The skies are darkening earlier, the sun descending in a radiance of color not seen in the other seasons. There is a beauty to everything as the leaves change from green to amber and gold and blow around in the cool breeze. Yet, with the tilt away from the sun comes a distinct chill, and what are these pretty leaves doing but dying? There is an undercurrent of melancholy to this change of seasons, a reminder that, even in its beauty, this world is broken, and death and all sorts of sadness occur. Perhaps this is why it is fitting that Halloween falls in such a season.
A lot of friends and loved ones have experienced their share of pain this year. From job losses, relationship problems, and personal failures to health problems and family deaths, it has been a hard year for many. For some people, myself included, we are not such jolly folk to begin with, and when we find ourselves in these times, it is hard to see God working. It is easy to fall into despair, and it is easy for Satan’s lies to take hold. In the darker seasons of the year, it is all the more important that we preach to ourselves the light in the darkness.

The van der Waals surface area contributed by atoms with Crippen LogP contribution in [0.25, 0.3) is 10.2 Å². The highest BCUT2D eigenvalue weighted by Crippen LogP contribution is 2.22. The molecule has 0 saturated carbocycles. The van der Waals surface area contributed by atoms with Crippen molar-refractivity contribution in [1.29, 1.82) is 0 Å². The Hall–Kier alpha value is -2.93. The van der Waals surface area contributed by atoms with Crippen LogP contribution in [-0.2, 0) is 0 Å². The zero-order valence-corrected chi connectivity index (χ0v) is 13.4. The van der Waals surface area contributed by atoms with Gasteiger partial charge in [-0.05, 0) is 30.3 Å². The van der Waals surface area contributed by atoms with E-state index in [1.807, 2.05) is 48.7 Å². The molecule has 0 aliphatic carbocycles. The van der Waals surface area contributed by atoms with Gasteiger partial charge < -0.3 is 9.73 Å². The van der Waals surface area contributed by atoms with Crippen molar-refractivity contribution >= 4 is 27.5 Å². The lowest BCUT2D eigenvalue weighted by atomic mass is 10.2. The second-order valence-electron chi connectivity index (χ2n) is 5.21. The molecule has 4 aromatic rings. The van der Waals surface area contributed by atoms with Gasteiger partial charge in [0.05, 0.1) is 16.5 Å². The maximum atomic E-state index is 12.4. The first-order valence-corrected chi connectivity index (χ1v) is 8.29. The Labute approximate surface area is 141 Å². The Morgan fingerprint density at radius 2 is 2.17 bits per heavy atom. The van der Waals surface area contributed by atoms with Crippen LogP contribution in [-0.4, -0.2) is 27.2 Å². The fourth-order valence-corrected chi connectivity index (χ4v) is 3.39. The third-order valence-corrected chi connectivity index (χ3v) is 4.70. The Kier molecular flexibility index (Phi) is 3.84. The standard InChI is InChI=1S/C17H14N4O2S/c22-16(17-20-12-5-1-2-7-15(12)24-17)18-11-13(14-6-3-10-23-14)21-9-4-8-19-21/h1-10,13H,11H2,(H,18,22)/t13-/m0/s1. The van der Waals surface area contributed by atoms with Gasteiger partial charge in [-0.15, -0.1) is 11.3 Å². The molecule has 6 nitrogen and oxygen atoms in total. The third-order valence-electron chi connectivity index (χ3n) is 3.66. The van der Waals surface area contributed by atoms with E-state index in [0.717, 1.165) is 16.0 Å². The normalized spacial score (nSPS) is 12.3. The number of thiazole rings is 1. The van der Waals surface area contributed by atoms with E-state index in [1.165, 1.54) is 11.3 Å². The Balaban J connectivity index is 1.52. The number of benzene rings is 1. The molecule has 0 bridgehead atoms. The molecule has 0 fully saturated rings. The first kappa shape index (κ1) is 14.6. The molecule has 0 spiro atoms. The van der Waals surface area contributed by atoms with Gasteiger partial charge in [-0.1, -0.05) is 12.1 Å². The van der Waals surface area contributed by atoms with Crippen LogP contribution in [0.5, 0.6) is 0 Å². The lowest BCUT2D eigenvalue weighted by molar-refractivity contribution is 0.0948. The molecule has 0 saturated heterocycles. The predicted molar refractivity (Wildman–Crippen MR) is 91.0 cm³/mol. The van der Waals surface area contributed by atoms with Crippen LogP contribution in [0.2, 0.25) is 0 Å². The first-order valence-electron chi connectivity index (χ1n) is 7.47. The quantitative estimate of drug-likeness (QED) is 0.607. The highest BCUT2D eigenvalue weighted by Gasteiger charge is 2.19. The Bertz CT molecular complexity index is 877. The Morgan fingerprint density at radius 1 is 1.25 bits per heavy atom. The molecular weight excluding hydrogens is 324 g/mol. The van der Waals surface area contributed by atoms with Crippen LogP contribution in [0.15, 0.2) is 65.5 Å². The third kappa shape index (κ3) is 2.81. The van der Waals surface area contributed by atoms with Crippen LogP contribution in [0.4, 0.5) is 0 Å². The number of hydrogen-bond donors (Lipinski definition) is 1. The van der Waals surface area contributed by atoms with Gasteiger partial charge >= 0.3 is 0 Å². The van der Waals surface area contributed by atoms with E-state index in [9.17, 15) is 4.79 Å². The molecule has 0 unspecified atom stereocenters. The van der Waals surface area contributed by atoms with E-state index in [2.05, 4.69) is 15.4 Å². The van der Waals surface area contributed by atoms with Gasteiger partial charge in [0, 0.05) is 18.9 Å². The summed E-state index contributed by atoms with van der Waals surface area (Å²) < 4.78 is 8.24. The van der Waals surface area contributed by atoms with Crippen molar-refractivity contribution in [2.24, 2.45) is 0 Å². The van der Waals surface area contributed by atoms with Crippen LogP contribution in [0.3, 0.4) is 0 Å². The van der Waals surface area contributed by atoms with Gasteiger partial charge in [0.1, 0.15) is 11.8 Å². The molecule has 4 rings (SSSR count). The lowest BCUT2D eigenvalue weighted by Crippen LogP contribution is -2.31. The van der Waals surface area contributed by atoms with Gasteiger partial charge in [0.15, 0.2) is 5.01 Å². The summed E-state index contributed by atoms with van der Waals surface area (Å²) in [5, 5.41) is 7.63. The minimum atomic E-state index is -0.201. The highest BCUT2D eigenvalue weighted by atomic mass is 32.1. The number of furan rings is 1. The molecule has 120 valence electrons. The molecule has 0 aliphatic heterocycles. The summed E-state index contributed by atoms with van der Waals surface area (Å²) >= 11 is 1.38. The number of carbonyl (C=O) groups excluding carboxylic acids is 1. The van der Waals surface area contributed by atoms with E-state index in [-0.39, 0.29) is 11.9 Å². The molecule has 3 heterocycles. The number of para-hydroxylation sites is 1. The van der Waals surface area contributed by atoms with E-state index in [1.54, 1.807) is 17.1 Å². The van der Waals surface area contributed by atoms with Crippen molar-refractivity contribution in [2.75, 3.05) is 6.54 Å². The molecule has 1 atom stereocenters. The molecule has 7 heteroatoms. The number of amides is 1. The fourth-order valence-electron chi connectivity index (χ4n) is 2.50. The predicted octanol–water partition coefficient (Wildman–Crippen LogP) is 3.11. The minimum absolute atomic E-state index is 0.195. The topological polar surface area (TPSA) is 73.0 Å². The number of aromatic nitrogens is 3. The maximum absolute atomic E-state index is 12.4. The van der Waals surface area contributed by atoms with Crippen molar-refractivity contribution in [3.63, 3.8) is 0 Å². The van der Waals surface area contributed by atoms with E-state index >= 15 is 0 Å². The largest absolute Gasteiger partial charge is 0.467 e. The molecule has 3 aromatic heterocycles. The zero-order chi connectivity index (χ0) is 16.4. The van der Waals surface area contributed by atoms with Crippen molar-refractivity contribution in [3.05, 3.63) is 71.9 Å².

Halloween reminds us that Satan wages war against us. He is the “prince of this age,” and thus death, destruction, and chaos are the norm. Halloween is but the eve of All Saints Day, however, which reminds us that God wins in the end. He preserves Christ’s Church through all ages and all times until Jesus comes back in his glory to banish all these things that cause such despair. This is why we can carve scary faces on pumpkins and dress up like goblins. Yes, these dark things plague us now, but they have already been defeated at the cross. They will be banished, and Christ will make the world right. “I am making all things new,” he says (Rv. 21:5). May we rest on this promise as we enter the dark seasons, especially those who may already be in them.
“The light shines in the darkness, and the darkness has never mastered it.” Jn. 1:5 REB
(Cover image: Caspar David Friedrich, Forest in the End of Autumn)